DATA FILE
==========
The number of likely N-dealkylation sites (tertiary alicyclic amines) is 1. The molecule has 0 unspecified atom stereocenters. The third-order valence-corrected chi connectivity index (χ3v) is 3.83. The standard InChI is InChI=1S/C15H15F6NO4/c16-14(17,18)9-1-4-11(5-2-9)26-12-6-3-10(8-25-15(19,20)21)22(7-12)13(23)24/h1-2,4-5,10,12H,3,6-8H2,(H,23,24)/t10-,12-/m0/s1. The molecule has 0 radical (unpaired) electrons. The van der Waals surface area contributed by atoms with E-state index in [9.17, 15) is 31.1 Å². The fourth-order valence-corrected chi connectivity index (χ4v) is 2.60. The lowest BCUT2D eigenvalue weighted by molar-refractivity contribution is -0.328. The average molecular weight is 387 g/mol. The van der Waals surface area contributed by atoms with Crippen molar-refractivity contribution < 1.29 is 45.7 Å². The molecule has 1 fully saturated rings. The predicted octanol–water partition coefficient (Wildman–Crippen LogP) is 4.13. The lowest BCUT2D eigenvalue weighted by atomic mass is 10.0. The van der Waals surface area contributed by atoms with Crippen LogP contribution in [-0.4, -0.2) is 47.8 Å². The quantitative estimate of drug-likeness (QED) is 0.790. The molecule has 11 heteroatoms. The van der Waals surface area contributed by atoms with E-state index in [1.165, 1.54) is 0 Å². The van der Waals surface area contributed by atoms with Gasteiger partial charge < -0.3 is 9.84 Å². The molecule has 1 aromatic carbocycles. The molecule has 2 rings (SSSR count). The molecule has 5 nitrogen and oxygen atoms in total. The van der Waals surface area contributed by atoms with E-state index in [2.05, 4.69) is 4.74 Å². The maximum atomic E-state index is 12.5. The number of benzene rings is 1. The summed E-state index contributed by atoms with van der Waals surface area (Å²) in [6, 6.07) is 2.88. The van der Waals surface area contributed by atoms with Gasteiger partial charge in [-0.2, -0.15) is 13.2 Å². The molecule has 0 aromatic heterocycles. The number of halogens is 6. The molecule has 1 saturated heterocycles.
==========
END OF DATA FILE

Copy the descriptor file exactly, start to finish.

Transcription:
The number of likely N-dealkylation sites (tertiary alicyclic amines) is 1. The molecule has 0 unspecified atom stereocenters. The third-order valence-corrected chi connectivity index (χ3v) is 3.83. The standard InChI is InChI=1S/C15H15F6NO4/c16-14(17,18)9-1-4-11(5-2-9)26-12-6-3-10(8-25-15(19,20)21)22(7-12)13(23)24/h1-2,4-5,10,12H,3,6-8H2,(H,23,24)/t10-,12-/m0/s1. The molecule has 0 radical (unpaired) electrons. The van der Waals surface area contributed by atoms with E-state index in [9.17, 15) is 31.1 Å². The fourth-order valence-corrected chi connectivity index (χ4v) is 2.60. The lowest BCUT2D eigenvalue weighted by molar-refractivity contribution is -0.328. The average molecular weight is 387 g/mol. The van der Waals surface area contributed by atoms with Crippen molar-refractivity contribution < 1.29 is 45.7 Å². The molecule has 1 fully saturated rings. The predicted octanol–water partition coefficient (Wildman–Crippen LogP) is 4.13. The lowest BCUT2D eigenvalue weighted by atomic mass is 10.0. The van der Waals surface area contributed by atoms with Crippen LogP contribution in [-0.4, -0.2) is 47.8 Å². The quantitative estimate of drug-likeness (QED) is 0.790. The molecule has 11 heteroatoms. The van der Waals surface area contributed by atoms with E-state index in [1.165, 1.54) is 0 Å². The van der Waals surface area contributed by atoms with Gasteiger partial charge < -0.3 is 9.84 Å². The molecule has 1 aromatic carbocycles. The molecule has 2 rings (SSSR count). The molecule has 5 nitrogen and oxygen atoms in total. The van der Waals surface area contributed by atoms with E-state index in [2.05, 4.69) is 4.74 Å². The maximum atomic E-state index is 12.5. The number of benzene rings is 1. The summed E-state index contributed by atoms with van der Waals surface area (Å²) in [6, 6.07) is 2.88. The van der Waals surface area contributed by atoms with Gasteiger partial charge in [-0.2, -0.15) is 13.2 Å². The molecule has 0 aromatic heterocycles. The number of halogens is 6. The molecule has 1 saturated heterocycles.